Pakistan needs more than BISP: researcher says
Nation stepped into Naya Pakistan after Imran Khan-led Pakistan-Tehreek-e-Insaf (PTI) came into power via triumph in the general elections this year.
As PTI made ambitious promises to the nation, an overhaul of government policies was expected by a large segment of the population, including the beneficiaries of Benazir Income Support Programme (BISP).
Former Finance Minister Miftah Ismail had announced an increment in Benazir Income Support Programme’s (BISP) budget during his Budget speech in National Assembly on April 27, 2018. The allocation for BISP was raised to PKR124.7 billion for the fiscal year 2018-19, which meant that every beneficiary would get PKR4834 per quarter.
The PTI government offer the beneficiaries of BISP an additional amount of PKR1611 per month (paid quarterly).
The question now is that does it really make a difference in their lives? There is no difference at least in the life of Zakiya Bibi, a 54-year-old beneficiary of BISP.
She says, “This increase in the amount doesn’t really translate into a major change. I don’t know what Naya Pakistan is. The house where I work as a maid is almost 18km away from my residence and recently the fare of public transport has increased. Price of pulses and other basic necessities have also increased, so even if I am getting a bit more money than I previously did, it makes no difference.”
When asked whether she knew the reasons behind inflation or not, she said, “I am not a literate person but my employer’s son was mentioning some days ago that there are some issues going on with the dollar. I don’t know what he meant but he did told me that prices would increase further. I am worried about my family’s survival because we hardly earn PKR 6-7 thousand per month.”
The general public in Pakistan knows that whenever the price of dollar increases in Pakistan, price of almost everything increases. This makes the life of poor class more difficult. The BISP program focuses on aiding women belonging to lower economic strata across the country.
According to the Pakistan Economic Survey 2017-18, BISP had disbursed PKR 563.57 billion to its beneficiaries till January 15, 2018, since its inception in 2008, while its beneficiaries increased from 1.7 million in 2008-09 to approximately 5.63 million by December 2017. Also the quarterly cash grant has increased from PKR3000 per family to PKR4834 per family.
A number of projects are run under BISP. These include Conditional Cash Transfer programmes like, Waseela-e-Taleem, E-Commerce, etc. too.
Under Waseela-e-Taleem programme, the BISP aims to enroll approximately 2 million children in primary schools by December 2018. This involves a cash transfer of PKR 250 per month per child, paid quarterly (PKR 750 per child) for all children of each beneficiary family falling in the age bracket of 4-12 years, in return for their compliance with the co-responsibilities of school admissions and a minimum of 70 percent quarterly attendance.
Till December 2017, about PKR5.81 billion has been disbursed as stipend under the Conditional Cash Transfer. But do all these projects under BISP actually help in eradicating poverty in Pakistan?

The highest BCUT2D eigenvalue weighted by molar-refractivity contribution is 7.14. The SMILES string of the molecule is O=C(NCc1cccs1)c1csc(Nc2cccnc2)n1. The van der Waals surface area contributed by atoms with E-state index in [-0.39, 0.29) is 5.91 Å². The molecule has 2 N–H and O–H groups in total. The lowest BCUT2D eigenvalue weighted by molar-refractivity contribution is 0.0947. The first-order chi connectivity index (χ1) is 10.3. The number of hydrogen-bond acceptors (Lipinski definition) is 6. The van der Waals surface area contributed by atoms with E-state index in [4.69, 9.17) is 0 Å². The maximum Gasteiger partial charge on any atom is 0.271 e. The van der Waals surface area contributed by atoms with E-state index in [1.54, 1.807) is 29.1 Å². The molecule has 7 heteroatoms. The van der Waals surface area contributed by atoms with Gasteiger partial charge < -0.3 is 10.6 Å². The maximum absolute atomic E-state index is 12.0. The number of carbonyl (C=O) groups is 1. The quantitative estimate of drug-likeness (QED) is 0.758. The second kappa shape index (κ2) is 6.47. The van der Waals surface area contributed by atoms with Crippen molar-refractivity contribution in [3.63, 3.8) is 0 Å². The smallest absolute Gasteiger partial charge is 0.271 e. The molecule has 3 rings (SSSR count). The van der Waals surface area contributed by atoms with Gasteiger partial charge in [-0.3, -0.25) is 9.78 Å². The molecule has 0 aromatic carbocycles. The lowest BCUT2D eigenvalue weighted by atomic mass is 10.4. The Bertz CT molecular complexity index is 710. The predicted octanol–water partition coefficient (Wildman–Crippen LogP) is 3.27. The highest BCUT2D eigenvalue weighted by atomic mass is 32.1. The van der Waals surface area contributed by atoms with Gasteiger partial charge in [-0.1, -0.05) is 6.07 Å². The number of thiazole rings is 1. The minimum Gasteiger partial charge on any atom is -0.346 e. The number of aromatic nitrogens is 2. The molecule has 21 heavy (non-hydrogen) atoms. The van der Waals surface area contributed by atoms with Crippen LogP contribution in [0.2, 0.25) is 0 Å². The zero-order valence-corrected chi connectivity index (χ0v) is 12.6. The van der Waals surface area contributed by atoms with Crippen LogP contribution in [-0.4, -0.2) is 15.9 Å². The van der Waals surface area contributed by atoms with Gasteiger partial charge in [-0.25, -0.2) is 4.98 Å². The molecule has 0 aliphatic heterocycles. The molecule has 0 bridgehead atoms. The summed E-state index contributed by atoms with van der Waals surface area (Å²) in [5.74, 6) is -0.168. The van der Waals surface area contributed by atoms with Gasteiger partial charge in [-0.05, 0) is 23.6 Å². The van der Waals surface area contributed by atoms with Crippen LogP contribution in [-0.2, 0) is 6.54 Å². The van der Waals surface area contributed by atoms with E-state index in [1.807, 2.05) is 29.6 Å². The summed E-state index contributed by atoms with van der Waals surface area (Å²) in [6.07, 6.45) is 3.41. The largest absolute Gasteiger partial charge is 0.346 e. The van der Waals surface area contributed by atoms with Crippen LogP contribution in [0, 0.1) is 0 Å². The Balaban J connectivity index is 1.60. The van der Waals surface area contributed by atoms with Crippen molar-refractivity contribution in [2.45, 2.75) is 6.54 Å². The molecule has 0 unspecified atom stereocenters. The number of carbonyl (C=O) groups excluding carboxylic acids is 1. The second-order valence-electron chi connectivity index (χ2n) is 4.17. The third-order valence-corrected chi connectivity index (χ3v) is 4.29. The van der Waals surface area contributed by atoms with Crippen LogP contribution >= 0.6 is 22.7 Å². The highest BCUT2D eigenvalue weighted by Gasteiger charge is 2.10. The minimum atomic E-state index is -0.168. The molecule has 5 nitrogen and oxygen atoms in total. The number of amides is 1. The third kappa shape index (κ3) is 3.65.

Zeeshan Hashim, a research scholar at the University of Essex and former Director Research and Development at The World Bank, argues that this programme has failed to achieve its goals.
“There were basically three main objectives of BISP: smoothing the daily income of people living below the poverty line; facilitating the home-based small businesses to grow by providing help in terms of working capital; eradicating poverty. If we do a time series analysis of the periods before and after the implementation of BISP, we don’t find any significant differences although the government of Pakistan with the help of foreign donors especially the UK government spent multibillions rupees with the consistency and enthusiasm of policymaking,” Zeeshan said.
While responding to a question regarding reasons of failure he makes a point by referring to the failure of similar government-run cash transfer welfare programmes in Africa and some other developing economies. He said, “William Easterly, a prominent economist of our time, states that there is only one formula for eradicating poverty and encouraging small and medium businesses: strengthening the forces of the free market so that people could easily respond to the demand and supply of market”.
He also referred to David S. Landes’s book – The Wealth and Poverty of Nations- which explains that modern western societies are not economically developed due to foreign aid or income redistribution measures but because of industrialization, advancement in sciences and technology and integration of liberal values.
He said, “Pakistan is not a developed country not because of the lack of such BISP type economic welfare programmes. It is a poor country because of the factors highlighted by Easterly and Landes, which are least developed here and any such programme like BISP cannot compensate for these faults.”
The author is a student at IBA’s Centre for Excellence in Journalism.